To Homeschool or Not to Homeschool?

Tim Challies has stirred the waters with a two part series on homeschooling entitled, “Why I do not Homeschool.” You can read them here:

A common resistance that I have heard some people express about homeschooling is that homeschool produces weird people. They argue that there is a higher percentage of awkward folks emerging from homeschools.

On the other hand, I have heard people counter that homeschool doesn’t produce weird people; weird parents produce weird people.

As for me and my house (currently), we are not interested in homeschooling. With both of us coming from public school systems, we see the value in the social interaction it provides. More importantly, we see the opportunity for ministry that it creates.

Are there “dangers” from public schools? Sure, but I believe that these can be overcome (just as they have been in many of us) through the grace of God and the intentionality of the parents in the home environment.

While we are on the subject of schools, my first choice would be a wholesale revision of the American educational system in which they instituted a voucher program that would allow us to receive an equal amount of funds to place towards the school of our choice. The competition would be helpful in improving the quality of all schools.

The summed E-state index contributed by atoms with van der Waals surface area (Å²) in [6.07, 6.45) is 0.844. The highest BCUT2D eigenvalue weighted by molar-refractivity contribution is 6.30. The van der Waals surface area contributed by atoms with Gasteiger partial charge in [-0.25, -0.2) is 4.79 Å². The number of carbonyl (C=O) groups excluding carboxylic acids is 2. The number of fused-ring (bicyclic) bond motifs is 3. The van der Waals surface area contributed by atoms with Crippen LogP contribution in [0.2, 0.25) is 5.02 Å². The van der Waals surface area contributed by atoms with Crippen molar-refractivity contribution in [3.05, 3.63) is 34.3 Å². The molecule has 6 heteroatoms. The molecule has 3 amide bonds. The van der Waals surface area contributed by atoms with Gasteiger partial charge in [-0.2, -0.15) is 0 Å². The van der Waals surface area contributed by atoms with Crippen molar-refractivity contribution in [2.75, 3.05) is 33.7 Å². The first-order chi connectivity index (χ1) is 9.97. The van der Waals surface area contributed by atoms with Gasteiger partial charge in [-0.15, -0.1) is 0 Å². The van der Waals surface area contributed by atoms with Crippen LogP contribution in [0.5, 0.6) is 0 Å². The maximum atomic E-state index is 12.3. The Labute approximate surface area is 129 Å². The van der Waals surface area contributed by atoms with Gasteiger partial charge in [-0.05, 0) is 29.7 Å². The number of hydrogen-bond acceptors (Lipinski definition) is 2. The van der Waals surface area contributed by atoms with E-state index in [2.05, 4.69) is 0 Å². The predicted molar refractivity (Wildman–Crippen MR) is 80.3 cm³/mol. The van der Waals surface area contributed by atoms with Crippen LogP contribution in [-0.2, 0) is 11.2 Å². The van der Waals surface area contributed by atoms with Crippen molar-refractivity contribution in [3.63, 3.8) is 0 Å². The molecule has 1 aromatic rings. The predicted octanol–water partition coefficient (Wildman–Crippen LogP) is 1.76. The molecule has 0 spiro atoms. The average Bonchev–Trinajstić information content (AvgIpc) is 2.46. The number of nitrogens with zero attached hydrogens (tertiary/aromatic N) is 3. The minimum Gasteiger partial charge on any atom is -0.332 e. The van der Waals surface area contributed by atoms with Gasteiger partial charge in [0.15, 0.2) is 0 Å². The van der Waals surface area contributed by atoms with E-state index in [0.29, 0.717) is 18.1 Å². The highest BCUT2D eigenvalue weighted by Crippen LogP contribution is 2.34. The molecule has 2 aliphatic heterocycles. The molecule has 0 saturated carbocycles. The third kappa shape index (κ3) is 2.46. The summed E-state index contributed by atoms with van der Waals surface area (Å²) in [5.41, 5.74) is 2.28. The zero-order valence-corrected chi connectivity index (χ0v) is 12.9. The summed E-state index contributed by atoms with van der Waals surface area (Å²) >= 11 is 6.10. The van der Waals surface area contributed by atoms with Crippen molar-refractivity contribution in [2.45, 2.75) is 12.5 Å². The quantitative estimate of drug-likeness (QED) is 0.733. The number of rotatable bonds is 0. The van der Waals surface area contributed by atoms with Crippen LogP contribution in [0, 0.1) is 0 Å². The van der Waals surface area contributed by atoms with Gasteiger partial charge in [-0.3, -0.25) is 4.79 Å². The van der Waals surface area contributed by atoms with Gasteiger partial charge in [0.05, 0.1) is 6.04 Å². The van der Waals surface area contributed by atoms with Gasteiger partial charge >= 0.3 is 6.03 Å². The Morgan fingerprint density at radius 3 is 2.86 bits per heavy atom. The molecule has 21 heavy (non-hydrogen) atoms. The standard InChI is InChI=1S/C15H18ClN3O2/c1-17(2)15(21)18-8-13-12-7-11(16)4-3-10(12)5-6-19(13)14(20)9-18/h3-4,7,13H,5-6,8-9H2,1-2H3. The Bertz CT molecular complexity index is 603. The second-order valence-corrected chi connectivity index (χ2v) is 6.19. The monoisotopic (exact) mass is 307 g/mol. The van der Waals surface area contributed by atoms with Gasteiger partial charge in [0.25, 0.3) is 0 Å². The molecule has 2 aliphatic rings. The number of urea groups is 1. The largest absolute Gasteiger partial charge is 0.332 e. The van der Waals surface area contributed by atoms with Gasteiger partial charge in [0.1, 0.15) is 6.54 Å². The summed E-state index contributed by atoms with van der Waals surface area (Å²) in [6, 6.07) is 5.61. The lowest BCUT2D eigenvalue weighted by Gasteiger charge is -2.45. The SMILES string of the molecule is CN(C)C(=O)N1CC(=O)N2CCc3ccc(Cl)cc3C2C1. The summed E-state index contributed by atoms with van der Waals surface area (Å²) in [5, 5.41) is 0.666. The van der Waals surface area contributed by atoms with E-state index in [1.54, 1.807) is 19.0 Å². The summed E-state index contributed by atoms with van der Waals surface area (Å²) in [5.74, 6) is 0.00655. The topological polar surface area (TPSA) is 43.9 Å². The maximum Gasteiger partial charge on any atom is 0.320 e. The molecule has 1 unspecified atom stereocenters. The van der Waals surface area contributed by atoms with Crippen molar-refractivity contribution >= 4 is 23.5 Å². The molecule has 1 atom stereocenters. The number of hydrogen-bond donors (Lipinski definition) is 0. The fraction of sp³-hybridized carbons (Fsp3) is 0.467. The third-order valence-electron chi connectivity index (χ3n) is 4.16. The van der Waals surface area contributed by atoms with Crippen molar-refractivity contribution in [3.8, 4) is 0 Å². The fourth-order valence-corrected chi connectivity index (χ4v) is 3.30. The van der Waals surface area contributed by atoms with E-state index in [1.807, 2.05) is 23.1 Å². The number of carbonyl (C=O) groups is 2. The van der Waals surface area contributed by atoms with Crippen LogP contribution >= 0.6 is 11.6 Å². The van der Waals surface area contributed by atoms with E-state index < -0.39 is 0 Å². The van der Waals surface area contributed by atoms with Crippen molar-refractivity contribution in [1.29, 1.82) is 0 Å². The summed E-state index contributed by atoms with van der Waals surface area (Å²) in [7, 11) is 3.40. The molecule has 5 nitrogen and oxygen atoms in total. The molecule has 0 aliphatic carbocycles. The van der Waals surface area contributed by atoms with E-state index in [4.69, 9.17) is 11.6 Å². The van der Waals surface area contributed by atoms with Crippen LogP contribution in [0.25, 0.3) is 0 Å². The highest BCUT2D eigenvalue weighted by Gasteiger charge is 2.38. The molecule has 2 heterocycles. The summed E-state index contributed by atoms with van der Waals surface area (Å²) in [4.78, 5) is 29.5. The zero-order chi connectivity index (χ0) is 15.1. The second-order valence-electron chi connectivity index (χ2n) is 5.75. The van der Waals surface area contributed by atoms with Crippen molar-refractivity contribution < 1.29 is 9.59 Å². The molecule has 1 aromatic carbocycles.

To homeschool or not to homeschool? That is the question. What is your answer?


One thought on “To Homeschool or Not to Homeschool?

  1. I read the Challies posts and comments last week. It was a VERY heated discussion! I think the best comment I read had to do with the primary reason behind choosing any educational path. It went something along the lines of “I would not choose my child’s schooling based on the value of social interaction nor the opportunity for ministry. I would choose it based on where and how my child can best be educated.” Ministry and social interaction are valid concerns, but they are secondary concerns, as I am sure you would agree. If a quality education can be achieved in public schools, then ministry and social interaction are an added bonus. However, in areas where a proper education cannot be attained in a public school, homeschooling may be a better option, even if you must pursue social interaction and ministry in other ways.

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